Two blog posts back, I said I was going to work on Narratopia again. I said I planned to work on two tasks: (1) trim the print-on-demand version of the game to make it cheaper, and (2) make the game easier to translate.
I did try. For weeks. But both of the tasks turned out to be much harder than I anticipated. I could not find a way to trim down the print-on-demand cost very much. And I could not find a way to make the translation process easy for you without creating an ongoing burden for myself.
Eventually I found a solution. It happened through a chain of events that I would like to tell you about.
When I was a teenager, I wanted to be a visual artist, so I took every art class I could find. At first I had trouble getting started on new drawings. Every time I faced a blank sheet of paper I would freeze. So I developed a mantra: There's always more paper. I would look through my drawing pad, of perhaps 200 pages, and say to myself, "If I try to draw this thing" -- whatever I was drawing -- "this many times, probably at least one of them will be all right." And then I could start drawing.
I've used that mantra for everything I've done since then: for every drawing, but also for every blog post, article, book, software package, game, and so on. That's why every project I've ever worked on has gone through so many versions. And that's why I intended to go back and work on Narratopia for a fourth time. I did work on it. I got stuck. I was trying to get unstuck.
Then, over the holidays, I decided to take a rare week off and play video games. I was playing a nice little puzzle game called The Last Campfire when I realized something about my mantra.
But it's a lie. I'm not playing the game to help the pillowcase beings. I'm playing the game because the way you help the pillowcase beings is to solve puzzles. Solving the puzzles is interesting and fun. That's why I'm playing the game. The pillowcase beings are basically just animated buttons I click to get to the puzzles.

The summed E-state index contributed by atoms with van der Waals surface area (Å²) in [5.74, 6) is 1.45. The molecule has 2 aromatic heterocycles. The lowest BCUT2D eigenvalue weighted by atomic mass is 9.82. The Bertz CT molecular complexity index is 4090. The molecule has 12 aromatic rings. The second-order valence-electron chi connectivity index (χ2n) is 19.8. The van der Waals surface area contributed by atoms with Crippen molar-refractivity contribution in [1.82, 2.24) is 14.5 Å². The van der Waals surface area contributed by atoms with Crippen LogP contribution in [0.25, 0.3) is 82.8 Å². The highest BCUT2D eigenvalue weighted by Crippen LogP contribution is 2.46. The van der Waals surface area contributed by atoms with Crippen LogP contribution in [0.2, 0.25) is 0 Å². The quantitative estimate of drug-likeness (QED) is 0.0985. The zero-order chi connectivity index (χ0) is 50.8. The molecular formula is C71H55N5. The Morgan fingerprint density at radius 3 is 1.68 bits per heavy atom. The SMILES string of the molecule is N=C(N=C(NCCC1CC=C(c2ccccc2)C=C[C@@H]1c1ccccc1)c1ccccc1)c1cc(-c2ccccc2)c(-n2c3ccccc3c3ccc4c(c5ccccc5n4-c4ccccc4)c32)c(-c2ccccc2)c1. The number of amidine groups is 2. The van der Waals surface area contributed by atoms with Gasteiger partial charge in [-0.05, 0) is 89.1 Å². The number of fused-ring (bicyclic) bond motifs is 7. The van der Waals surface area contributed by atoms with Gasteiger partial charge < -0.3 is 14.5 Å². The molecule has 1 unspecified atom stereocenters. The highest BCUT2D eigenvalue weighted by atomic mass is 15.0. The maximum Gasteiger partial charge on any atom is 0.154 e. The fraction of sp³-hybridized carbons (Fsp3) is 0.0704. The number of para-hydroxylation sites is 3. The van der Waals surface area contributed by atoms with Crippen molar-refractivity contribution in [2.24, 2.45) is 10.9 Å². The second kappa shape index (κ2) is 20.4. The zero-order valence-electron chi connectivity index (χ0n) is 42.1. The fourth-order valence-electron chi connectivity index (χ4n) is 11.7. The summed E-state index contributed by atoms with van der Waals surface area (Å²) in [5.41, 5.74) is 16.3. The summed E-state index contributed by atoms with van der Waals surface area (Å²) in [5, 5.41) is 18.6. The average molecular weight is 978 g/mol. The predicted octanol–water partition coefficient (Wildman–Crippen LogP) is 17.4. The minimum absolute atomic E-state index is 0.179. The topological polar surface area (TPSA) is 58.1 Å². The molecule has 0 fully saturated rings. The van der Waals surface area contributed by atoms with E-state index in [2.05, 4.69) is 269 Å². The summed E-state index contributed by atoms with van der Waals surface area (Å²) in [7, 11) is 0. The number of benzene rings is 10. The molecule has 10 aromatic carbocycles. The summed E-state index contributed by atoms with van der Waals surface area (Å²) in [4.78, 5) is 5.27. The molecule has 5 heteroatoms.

So anyway, I was playing this game, and I thought: this game reminds me of my life.
I have spent a good portion of my professional life as a speculative entrepreneur. Over the years I've worked on project after project that nobody asked me to do. I've written blog posts, articles, and books. I've developed concepts, frameworks, exercises, and methods. I've built software and games. I've started professional networks. I did all of these projects because I wanted to help people. But I also did all of these projects because they were interesting and fun. To some extent, the people I helped were just the buttons I clicked to get to the puzzles.
My next thought was: ah, but there is a critical difference between The Last Campfire and my life. In The Last Campfire, after you solve each puzzle and free its little pillowcase being, you get to walk away. In my life, it has never been easy to walk away from projects. Every project I have started has taken on a life of its own, and it has lingered, clinging, demanding my time and energy. For years, sometimes for decades. The downside of "there's always more paper" is that, well, there's always more paper, and more, and more.
Thus arose a new mantra: There's always more fire. An infinite capacity to create requires an infinite capacity to destroy. You can't have one without the other.
I can't believe it took me forty years to figure that out. This year, I resolve to get better at walking away from projects I no longer find interesting or fun -- even if I think people still need them. If people need them, people will step up.
So, when I got back to work, I decided to release Narratopia as an open source game. You figure it out. You can now download all of the files I used to make the game and mess with them yourself. If you want to print the game more cheaply, go ahead. If you want to translate the game, go ahead. I'm moving on to the next puzzle.
Sometimes I think I can't admire you any more than I do, Cynthia. Thank you for your vulnerability and voraciously curious mind...that works quite a lot like mine.
Thank you, person. I am guessing that this is not a spam comment, because the spammers don't usually know my name. It's an interesting comment either way, so I let it through. Besides, even spam can be enlightening sometimes.
The older I get the more I think that the things people thank or blame us for having tend not to be things we chose to pursue, but things we were born with or lived through. I never set out to be vulnerable or curious; I just am those things, for better or worse (and there's a lot of worse). Our life's work, I think, is to try to get the most good and the least bad out of what we have been given, and to recognize that everyone else is doing the same thing. The second part is harder, because it doesn't look like everyone else is doing the same thing. It just looks like they are wrong. ;)
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